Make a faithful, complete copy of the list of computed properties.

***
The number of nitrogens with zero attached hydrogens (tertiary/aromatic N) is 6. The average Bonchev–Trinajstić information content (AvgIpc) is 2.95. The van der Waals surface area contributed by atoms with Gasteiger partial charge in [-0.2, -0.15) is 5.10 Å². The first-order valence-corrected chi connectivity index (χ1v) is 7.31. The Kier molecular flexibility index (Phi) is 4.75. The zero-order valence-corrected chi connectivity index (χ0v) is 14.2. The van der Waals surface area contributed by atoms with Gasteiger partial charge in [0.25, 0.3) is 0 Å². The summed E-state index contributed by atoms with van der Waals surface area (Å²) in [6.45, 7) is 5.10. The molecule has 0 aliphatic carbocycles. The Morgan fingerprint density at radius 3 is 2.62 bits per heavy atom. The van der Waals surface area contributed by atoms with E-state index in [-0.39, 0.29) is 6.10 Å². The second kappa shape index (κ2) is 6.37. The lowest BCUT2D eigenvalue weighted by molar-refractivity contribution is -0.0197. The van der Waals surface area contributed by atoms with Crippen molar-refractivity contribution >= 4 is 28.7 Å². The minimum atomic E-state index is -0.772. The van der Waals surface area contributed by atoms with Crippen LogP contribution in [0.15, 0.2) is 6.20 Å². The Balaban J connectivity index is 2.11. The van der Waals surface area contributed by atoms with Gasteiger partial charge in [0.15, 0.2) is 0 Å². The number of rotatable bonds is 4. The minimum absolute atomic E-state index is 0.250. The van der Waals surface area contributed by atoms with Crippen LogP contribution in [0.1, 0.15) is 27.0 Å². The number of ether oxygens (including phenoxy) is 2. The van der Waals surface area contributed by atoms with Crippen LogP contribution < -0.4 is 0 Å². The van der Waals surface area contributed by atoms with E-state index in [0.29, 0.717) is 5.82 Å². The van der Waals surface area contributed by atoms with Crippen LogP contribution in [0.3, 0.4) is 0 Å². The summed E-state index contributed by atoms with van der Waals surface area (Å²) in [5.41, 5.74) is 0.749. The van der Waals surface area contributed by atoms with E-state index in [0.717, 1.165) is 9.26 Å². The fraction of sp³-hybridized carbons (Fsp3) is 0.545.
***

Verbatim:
The number of nitrogens with zero attached hydrogens (tertiary/aromatic N) is 6. The average Bonchev–Trinajstić information content (AvgIpc) is 2.95. The van der Waals surface area contributed by atoms with Gasteiger partial charge in [-0.2, -0.15) is 5.10 Å². The first-order valence-corrected chi connectivity index (χ1v) is 7.31. The Kier molecular flexibility index (Phi) is 4.75. The zero-order valence-corrected chi connectivity index (χ0v) is 14.2. The van der Waals surface area contributed by atoms with Gasteiger partial charge in [0.25, 0.3) is 0 Å². The summed E-state index contributed by atoms with van der Waals surface area (Å²) in [6.45, 7) is 5.10. The molecule has 0 aliphatic carbocycles. The Morgan fingerprint density at radius 3 is 2.62 bits per heavy atom. The van der Waals surface area contributed by atoms with E-state index in [-0.39, 0.29) is 6.10 Å². The second kappa shape index (κ2) is 6.37. The lowest BCUT2D eigenvalue weighted by molar-refractivity contribution is -0.0197. The van der Waals surface area contributed by atoms with Crippen molar-refractivity contribution >= 4 is 28.7 Å². The minimum atomic E-state index is -0.772. The van der Waals surface area contributed by atoms with Crippen LogP contribution in [0.15, 0.2) is 6.20 Å². The Balaban J connectivity index is 2.11. The van der Waals surface area contributed by atoms with Gasteiger partial charge in [0.15, 0.2) is 0 Å². The number of rotatable bonds is 4. The minimum absolute atomic E-state index is 0.250. The van der Waals surface area contributed by atoms with Crippen LogP contribution in [0.1, 0.15) is 27.0 Å². The number of ether oxygens (including phenoxy) is 2. The van der Waals surface area contributed by atoms with Crippen LogP contribution < -0.4 is 0 Å². The van der Waals surface area contributed by atoms with E-state index in [0.29, 0.717) is 5.82 Å². The van der Waals surface area contributed by atoms with Crippen LogP contribution in [0.3, 0.4) is 0 Å². The summed E-state index contributed by atoms with van der Waals surface area (Å²) in [5.41, 5.74) is 0.749. The van der Waals surface area contributed by atoms with E-state index in [0.717, 1.165) is 9.26 Å². The fraction of sp³-hybridized carbons (Fsp3) is 0.545.